When Death Was Near

January 19, 2010
By Anonymous

Just three short years ago, I was faced with the most prolonged and distressing twenty-four hours in my life. I was filled with more dread than ever before. My fear was possibly losing my six year old sister.

For two weeks in early August 2006, my sister Erin was gravely ill. She vomited on a regular basis, about four times a day. She visited the doctor multiple times, but he thought that all she had was a harsh case of the flu. He never could have been more wrong or imagined what was really going on inside her. Erin was sprawled out on the couch everyday and looked as if she was dying. It was so frightening, that I couldn’t bear to look at her anymore. No one realized that she really was dying until it was almost too late!

I can recall the day in which everything unfolded very clearly. It was a day that I will never forget.
“Bye,” shouted my mom, “I’ll be back soon.”
“See you later” I shouted back.
My mom was off to the doctor with Erin yet again. This was becoming an extremely frequent occurrence in our house, so I thought nothing of it. Three hours passed and I realized that they had not returned home yet. The appointments had usually only lasted an hour. My first thought was that something was wrong and as it turned out, I was right. I attempted to think about what could have happened, but I didn’t have the slightest idea.

By that night, I still hadn’t gotten any news from my mom, dad, or sister. I went to bed feeling so helpless. I didn’t know what had happened to my family members and had a deep ambition to at least hear their voices. I slept in intervals of forty-five minutes or so and then woke up to a mess of errant feelings.

At first, an overwhelming feeling overtook my body. I didn’t know what to do and felt that there was something that I should have been doing to aid my parents and sister. The problem was that there was nothing that I could do. Then, a horror feeling struck my mind. My thoughts began to run wild with possible things that could have been happening as I lay in my bed. Had someone died? Finally, a curious feeling took over, one that even now is difficult to explain. This abnormal feeling was a combination of both dread and happiness. It was a strange feeling because these two aren’t usually associated with one another and it was both good and bad. The dread came from the fact that I didn’t know if all of my family members were safe. I didn’t have a clue about what could have happened to them. I was also relieved that I didn’t know how severe of an event had occurred so that I wouldn’t over worry about the situation. This feeling of dread and relief led me to recall a time in which I had the same curious feeling.

It had come just one year earlier and in a similar situation. My grandfather had been diagnosed with Hodgkin’s disease, a type of cancer. I wasn’t told what was going on but sensed it when the adults in my family acted preoccupied and panicked. I dreaded the fact that something horrible may have been happening. I was relieved again that I didn’t know the severity of the event.

At about midnight, the door opened and my mom walked in. I was overjoyed to see her! We sat and talked about the events of the previous day. Erin had had an abscess full of bacteria growing in her head. It had been pushing her brain back into her spinal cord and almost out of her head. Only one other case of this had ever been seen in the world before in Italy. The doctor had to open her skull and pop and drain the bacteria from the abscess in an emergency brain surgery. Had the abscess not been seen for a few more hours, Erin would have been dead as we spoke. I was in shock but so relieved that Erin would be alright after all.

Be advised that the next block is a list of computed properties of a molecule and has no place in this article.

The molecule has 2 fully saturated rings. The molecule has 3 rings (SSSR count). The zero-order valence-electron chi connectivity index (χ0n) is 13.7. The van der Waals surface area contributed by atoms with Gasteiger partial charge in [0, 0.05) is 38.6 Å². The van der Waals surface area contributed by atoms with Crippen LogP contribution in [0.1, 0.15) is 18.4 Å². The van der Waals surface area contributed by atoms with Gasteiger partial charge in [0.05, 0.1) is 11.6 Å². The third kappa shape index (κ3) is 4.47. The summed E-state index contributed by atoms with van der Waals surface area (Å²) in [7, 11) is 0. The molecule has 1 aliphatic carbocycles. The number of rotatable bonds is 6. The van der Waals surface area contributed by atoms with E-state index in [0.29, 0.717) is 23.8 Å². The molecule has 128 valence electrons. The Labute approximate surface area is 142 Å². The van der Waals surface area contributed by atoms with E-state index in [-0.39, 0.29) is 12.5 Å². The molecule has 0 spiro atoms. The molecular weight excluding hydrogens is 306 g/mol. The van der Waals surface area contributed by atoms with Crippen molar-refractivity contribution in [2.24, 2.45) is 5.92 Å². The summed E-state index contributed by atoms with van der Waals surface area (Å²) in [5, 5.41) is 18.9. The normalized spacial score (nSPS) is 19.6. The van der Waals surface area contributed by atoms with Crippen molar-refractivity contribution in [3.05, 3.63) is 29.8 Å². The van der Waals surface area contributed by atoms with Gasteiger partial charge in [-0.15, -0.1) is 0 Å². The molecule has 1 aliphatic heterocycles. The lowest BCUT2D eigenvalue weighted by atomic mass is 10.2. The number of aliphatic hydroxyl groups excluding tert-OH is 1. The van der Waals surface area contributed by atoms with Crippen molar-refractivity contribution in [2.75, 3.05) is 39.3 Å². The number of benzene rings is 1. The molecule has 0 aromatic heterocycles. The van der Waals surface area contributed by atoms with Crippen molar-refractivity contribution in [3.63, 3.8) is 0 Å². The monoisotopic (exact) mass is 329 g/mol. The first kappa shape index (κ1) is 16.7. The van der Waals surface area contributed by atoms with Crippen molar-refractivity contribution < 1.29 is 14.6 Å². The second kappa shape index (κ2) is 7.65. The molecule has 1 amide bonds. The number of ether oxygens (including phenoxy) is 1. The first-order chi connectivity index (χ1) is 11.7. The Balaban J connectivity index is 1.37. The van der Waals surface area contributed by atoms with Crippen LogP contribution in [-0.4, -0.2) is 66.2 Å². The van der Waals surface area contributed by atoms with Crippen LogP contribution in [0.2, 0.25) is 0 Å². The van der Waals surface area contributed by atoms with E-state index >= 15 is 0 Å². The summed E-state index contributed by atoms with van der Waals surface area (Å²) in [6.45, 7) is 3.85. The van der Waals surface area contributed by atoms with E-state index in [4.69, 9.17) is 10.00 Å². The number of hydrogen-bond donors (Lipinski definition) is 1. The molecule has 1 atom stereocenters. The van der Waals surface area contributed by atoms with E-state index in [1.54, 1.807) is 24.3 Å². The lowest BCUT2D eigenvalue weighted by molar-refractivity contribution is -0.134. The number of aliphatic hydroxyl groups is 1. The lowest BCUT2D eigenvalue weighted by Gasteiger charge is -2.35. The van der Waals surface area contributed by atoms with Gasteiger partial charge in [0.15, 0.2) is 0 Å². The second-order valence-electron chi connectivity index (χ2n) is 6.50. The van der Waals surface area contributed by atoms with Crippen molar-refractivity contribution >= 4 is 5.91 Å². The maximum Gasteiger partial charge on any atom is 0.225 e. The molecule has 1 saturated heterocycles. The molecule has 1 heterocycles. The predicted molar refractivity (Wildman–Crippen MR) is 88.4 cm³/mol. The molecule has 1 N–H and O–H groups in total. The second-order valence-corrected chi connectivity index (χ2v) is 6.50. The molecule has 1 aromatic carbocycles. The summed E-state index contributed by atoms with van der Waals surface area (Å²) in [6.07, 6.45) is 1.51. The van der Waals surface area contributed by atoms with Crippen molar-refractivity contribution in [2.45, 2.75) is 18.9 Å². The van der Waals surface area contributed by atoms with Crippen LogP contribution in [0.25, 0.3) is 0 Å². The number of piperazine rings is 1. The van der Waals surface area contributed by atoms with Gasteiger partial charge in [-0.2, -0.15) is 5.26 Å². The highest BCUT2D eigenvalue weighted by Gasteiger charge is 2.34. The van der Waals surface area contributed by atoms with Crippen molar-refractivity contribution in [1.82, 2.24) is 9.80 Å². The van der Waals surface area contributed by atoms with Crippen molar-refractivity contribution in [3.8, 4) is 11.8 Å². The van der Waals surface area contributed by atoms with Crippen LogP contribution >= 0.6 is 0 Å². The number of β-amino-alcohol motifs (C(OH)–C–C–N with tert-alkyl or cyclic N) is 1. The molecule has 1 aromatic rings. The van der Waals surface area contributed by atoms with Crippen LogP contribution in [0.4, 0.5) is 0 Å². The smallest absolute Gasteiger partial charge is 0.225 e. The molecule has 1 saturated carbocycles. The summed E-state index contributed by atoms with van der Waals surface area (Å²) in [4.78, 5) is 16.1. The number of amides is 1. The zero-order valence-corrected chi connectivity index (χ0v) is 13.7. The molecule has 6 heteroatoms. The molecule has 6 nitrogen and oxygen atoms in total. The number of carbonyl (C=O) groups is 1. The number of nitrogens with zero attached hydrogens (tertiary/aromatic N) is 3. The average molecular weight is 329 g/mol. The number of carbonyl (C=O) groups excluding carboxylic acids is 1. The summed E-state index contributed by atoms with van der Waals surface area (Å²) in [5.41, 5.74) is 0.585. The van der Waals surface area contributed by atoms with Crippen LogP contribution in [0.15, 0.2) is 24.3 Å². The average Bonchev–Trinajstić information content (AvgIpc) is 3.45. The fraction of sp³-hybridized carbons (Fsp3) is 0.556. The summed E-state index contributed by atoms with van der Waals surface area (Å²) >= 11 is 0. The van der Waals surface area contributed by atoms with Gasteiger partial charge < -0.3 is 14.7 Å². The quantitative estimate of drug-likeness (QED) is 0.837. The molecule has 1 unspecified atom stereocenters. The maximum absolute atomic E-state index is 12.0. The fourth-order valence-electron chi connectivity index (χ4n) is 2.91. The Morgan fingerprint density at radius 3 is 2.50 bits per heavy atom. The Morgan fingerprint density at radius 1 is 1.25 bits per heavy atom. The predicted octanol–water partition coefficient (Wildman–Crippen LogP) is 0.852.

I didn’t know what to expect. I was on my way to the hospital with my grandparents to see Erin. I could tell that they didn’t know what to expect either. The car was silent. Too silent for my comfort. The only sound that could be heard was the rush of the rolling tires beneath us. I was dreading the sight that I would see and I was shocked that something so terrible could happen to a six year old girl let alone my own sister! I almost felt like I wanted to turn back rather than see Erin in the horrible state that I was told about. The twenty-minute ride felt like hours in the eerie silence. I began to shake as we entered the elevator. My heart was beating faster and faster and my stomach lurched as the elevator jerked upward. As I reached for the door handle to Erin’s room, I could hear my heart beating like a drum in my head. I turned the handle and slowly opened the door. I jumped as it creaked. Inching my way along the floor, I passed by the curtain and looked to my right. I will never forget what I saw. It was a wall of plastic tubes and bags full of liquid. In the middle of it all, I saw a little girl that I hardly even recognized as my sister. She looked like she was encased in a plastic ball of IV’s and tubes. I glanced at her a few times as we all sat in silence, but after a few glances, I couldn’t look anymore. It was too painful to see her like that. Last month she was a healthy little girl and today she was a child who had stared death in the face.

I took for granted that I had a great family. I took for granted that I had a great life. I took for granted that I had great gifts in my sisters. I took for granted… until I almost lost it all.

The author's comments:
I hope that people who read this will realize how nothing in our lives can be taken for granted. It is so easy to overlook the fact that death is so close, just waiting to strike.

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